Varda speaking at a retrospective series of her work at the Harvard Film Archive
  • Agnès Varda at Bildmuseet, Umeå University, Sweden. June 2, 2013 – August 18, 2013.[76]
  • Varda: A Retrospective at the Lincoln Center, New York, December 20, 2019 – January 6, 2020.[77]
  • Viva Varda!: a retrospective exhibit at the Cinémathèque Française, Paris, October 11, 2023 to January 28, 2024. [1]


Feature films

Year Original title[78] English title Credits
1955 La Pointe Courte Director, writer
1962 Cléo de 5 à 7 Cléo from 5 to 7 Director, writer
1965 Le Bonheur Director, writer
1966 Les Créatures The Creatures Director, writer
1967 Loin du Vietnam Far from Vietnam Co-director
1969 Lions Love Director, writer, producer
1975 Daguerréotypes Director, writer
1977 L'Une chante, l'autre pas One Sings, the Other Doesn't Director, writer
1981 Mur Murs Director, writer
1981 Documenteur Director, writer
1985 Sans toit ni loi Vagabond Director, writer, editor
1988 Jane B. par Agnès V. Jane B. by Agnes V. Director, writer, editor
1988 Le petit amour Kung Fu Master Director, writer
1991 Jacquot de Nantes Director, writer
1993 Les demoiselles ont eu 25 ans The Young Girls Turn 25 Director, writer
1994 Les Cent et une nuits de Simon Cinéma A Hundred and One Nights Director, writer
1995 L'univers de Jacques Demy The World of Jacques Demy Director, writer
2000 Les Glaneurs et la glaneuse The Gleaners and I Director, writer, producer, editor
2002 Les Glaneurs et la glaneuse... deux ans après The Gleaners and I: Two Years Later Director, producer, editor
2004 Cinévardaphoto Director, writer
2006 Quelques veuves de Noirmoutier Some Widows of Noirmoutier Director, writer, editor
2008 Les plages d'Agnès The Beaches of Agnès Director, writer, producer, editor
2017 Visages Villages Faces Places Director, writer, editor
2019 Varda par Agnès Varda by Agnès Director, writer, editor

Short films

Year Original title[78] English title Credits
1958 L'opéra-mouffe Diary of a Pregnant Woman Director, writer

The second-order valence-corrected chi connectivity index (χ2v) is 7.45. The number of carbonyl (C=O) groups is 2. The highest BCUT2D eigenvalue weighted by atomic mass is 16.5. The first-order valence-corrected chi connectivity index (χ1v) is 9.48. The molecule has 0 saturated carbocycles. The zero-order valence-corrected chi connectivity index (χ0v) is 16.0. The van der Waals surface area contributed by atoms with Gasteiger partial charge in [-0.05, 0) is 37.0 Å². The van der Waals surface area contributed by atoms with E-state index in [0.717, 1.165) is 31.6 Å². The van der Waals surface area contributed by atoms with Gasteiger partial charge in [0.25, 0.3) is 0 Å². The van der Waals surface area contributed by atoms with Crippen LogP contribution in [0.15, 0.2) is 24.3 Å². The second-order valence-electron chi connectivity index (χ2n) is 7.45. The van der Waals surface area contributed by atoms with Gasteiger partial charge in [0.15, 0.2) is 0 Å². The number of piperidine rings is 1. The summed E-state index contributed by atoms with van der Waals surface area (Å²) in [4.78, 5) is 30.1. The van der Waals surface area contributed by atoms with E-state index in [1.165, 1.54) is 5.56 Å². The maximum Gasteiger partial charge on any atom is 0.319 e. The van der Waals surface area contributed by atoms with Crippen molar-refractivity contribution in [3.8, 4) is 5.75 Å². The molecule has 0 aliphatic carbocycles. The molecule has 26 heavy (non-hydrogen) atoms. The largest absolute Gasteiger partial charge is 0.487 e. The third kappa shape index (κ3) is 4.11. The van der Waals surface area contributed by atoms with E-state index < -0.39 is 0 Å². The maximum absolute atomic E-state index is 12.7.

1958 La cocotte d'azur Director, writer
1958 Du côté de la côte Along the Coast / Coasting the Coast Director, writer
1958 Ô saisons, ô châteaux Director, writer
1961 Les fiancés du pont MacDonald
(Méfiez-vous des lunettes noires)
Director, writer
1963 Salut les cubains Director
1965 Elsa la rose Director, writer
1967 Oncle Yanco Uncle Yanco Director, writer
1968 Black Panthers Director
1975 Réponse de femmes: Notre corps, notre sexe Women Reply Director, writer
1976 Plaisir d'amour en Iran Director, writer
1982 Ulysse Director, writer
1984 Les dites cariatides The So-Called Caryatids Director, writer
1984 7p. cuis., s. de b., ... à saisir Director, writer
1986 T'as de beaux escaliers, tu sais You've Got Beautiful Stairs, You Know Director, writer
2002 Hommage à Zgougou (et salut à Sabine Mamou) Tribute to Zgougou the Cat Director, writer
2003 Le lion volatil Director, writer
2004 Ydessa, les ours et etc. Ydessa, the Bears and etc. Director, writer
2004 Viennale Walzer Vienna International Film Festival 2004 - Trailer Director, writer
2005 Les dites cariatides bis The So-Called Caryatids 2 Director, writer
2005 Cléo de 5 à 7: souvenirs et anecdotes Cléo from 5 to 7: Remembrances and Anecdotes Director
2015 Les 3 Boutons The Three Buttons Director, writer

Television work

Year Original title[78] English title Credits
1970 Nausicaa (TV movie) Director, writer
1983 Une minute pour une image (TV documentary) Director
2010 P.O.V., episode 3, season 23, The Beaches of Agnès Director, writer, producer, cinematographer
2011 Agnès de ci de là Varda, 5 episodes (TV documentary) Director, writer


(All in French.)

  • Les Plages d'Agnès: texte illustré du film d'Agnès Varda, collection Mémoires de César, éditions de l'Œil, 108 pp. (2010) OCLC 642213101 ISBN 2351370872
  • L'île et elle: Agnès Varda, Actes sud, 81 pp. (2006) OCLC 2742762086 ISBN 9782742762088
  • Sans toit ni loi: un film d'Agnès Varda, L'Avant-scène Cinéma, 92 pp. (2003) OCLC 2847250220[79]
  • Varda par Agnès, Les Cahiers du Cinéma (1994, reprint 2005) OCLC 2866421450 ISBN 9782866421458
  • La Côte d'Azur, d'azur, d'azur, d'azur, collection Lieu-dit, Les éditions du Temps (1961) OCLC 9817787[80]


  1. ^ "Disparition de la réalisatrice française Agnès Varda". Connaissance des Arts (in French). 29 March 2019. Retrieved 29 September 2020.
  2. ^ "Telluride Martin Scorsese Calls Agnes Varda one of the Gods". The Hollywood Reporter. 31 August 2019. Retrieved 26 November 2020.|
  3. ^ "Meet the first female director to get an honorary Oscar". BBC. 7 September 2017. Retrieved 17 November 2020.
  4. ^ "Agnes Varda Biography (1928-)". 30 May 1928. Retrieved 10 September 2017.
  5. ^ "Agnès Varda: 'I am still alive, I am still curious. I am not a piece of rotting flesh'". The Guardian. Retrieved 30 March 2023.
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Further reading

External links